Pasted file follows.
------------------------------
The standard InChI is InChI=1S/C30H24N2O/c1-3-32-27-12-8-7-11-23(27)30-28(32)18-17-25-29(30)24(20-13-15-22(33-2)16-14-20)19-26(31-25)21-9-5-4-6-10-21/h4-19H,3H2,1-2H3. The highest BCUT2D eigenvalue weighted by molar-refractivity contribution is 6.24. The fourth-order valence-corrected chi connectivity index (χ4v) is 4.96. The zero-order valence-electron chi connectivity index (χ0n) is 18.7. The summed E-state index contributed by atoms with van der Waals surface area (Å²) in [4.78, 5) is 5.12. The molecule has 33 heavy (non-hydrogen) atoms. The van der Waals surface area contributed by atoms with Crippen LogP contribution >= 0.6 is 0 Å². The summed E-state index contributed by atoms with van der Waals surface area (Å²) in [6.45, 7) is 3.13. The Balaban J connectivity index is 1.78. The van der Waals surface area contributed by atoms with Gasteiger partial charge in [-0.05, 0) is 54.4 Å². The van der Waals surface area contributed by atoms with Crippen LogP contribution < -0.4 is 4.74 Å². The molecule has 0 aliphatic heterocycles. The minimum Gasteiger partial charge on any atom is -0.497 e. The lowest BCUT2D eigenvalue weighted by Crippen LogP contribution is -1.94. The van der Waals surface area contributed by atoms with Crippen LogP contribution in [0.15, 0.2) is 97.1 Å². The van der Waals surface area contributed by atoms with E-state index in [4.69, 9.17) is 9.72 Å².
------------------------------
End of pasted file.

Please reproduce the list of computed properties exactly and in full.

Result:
The standard InChI is InChI=1S/C30H24N2O/c1-3-32-27-12-8-7-11-23(27)30-28(32)18-17-25-29(30)24(20-13-15-22(33-2)16-14-20)19-26(31-25)21-9-5-4-6-10-21/h4-19H,3H2,1-2H3. The highest BCUT2D eigenvalue weighted by molar-refractivity contribution is 6.24. The fourth-order valence-corrected chi connectivity index (χ4v) is 4.96. The zero-order valence-electron chi connectivity index (χ0n) is 18.7. The summed E-state index contributed by atoms with van der Waals surface area (Å²) in [4.78, 5) is 5.12. The molecule has 33 heavy (non-hydrogen) atoms. The van der Waals surface area contributed by atoms with Crippen LogP contribution >= 0.6 is 0 Å². The summed E-state index contributed by atoms with van der Waals surface area (Å²) in [6.45, 7) is 3.13. The Balaban J connectivity index is 1.78. The van der Waals surface area contributed by atoms with Gasteiger partial charge in [-0.05, 0) is 54.4 Å². The van der Waals surface area contributed by atoms with Crippen LogP contribution < -0.4 is 4.74 Å². The molecule has 0 aliphatic heterocycles. The minimum Gasteiger partial charge on any atom is -0.497 e. The lowest BCUT2D eigenvalue weighted by Crippen LogP contribution is -1.94. The van der Waals surface area contributed by atoms with Crippen LogP contribution in [0.15, 0.2) is 97.1 Å². The van der Waals surface area contributed by atoms with E-state index in [4.69, 9.17) is 9.72 Å².